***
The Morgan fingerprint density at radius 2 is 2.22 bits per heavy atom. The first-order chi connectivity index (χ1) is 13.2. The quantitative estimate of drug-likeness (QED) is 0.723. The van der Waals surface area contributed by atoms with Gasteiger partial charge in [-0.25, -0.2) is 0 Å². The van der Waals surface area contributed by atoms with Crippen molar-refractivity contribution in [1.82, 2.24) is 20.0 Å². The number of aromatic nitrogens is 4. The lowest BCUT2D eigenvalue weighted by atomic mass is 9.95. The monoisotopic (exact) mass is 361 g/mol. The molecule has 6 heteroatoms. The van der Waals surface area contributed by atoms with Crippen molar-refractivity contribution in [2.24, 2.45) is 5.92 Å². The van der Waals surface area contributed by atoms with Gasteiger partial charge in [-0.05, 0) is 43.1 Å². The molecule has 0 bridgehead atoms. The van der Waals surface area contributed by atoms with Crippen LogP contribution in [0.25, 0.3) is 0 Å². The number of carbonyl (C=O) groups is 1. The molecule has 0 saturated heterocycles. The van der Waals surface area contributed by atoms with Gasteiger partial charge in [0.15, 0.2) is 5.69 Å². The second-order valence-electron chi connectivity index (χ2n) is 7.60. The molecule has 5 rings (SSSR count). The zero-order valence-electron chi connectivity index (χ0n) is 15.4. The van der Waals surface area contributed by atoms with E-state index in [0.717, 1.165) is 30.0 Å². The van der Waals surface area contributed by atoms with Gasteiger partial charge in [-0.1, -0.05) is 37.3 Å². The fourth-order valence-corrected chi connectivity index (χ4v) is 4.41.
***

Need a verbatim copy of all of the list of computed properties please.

The Morgan fingerprint density at radius 2 is 2.22 bits per heavy atom. The first-order chi connectivity index (χ1) is 13.2. The quantitative estimate of drug-likeness (QED) is 0.723. The van der Waals surface area contributed by atoms with Gasteiger partial charge in [-0.25, -0.2) is 0 Å². The van der Waals surface area contributed by atoms with Crippen molar-refractivity contribution in [1.82, 2.24) is 20.0 Å². The number of aromatic nitrogens is 4. The lowest BCUT2D eigenvalue weighted by atomic mass is 9.95. The monoisotopic (exact) mass is 361 g/mol. The molecule has 6 heteroatoms. The van der Waals surface area contributed by atoms with Crippen molar-refractivity contribution in [2.24, 2.45) is 5.92 Å². The van der Waals surface area contributed by atoms with Gasteiger partial charge in [-0.05, 0) is 43.1 Å². The molecule has 0 bridgehead atoms. The van der Waals surface area contributed by atoms with Crippen LogP contribution in [0.25, 0.3) is 0 Å². The number of carbonyl (C=O) groups is 1. The molecule has 0 saturated heterocycles. The van der Waals surface area contributed by atoms with Gasteiger partial charge in [0.15, 0.2) is 5.69 Å². The second-order valence-electron chi connectivity index (χ2n) is 7.60. The molecule has 5 rings (SSSR count). The zero-order valence-electron chi connectivity index (χ0n) is 15.4. The van der Waals surface area contributed by atoms with E-state index in [0.717, 1.165) is 30.0 Å². The van der Waals surface area contributed by atoms with Gasteiger partial charge in [-0.1, -0.05) is 37.3 Å². The fourth-order valence-corrected chi connectivity index (χ4v) is 4.41.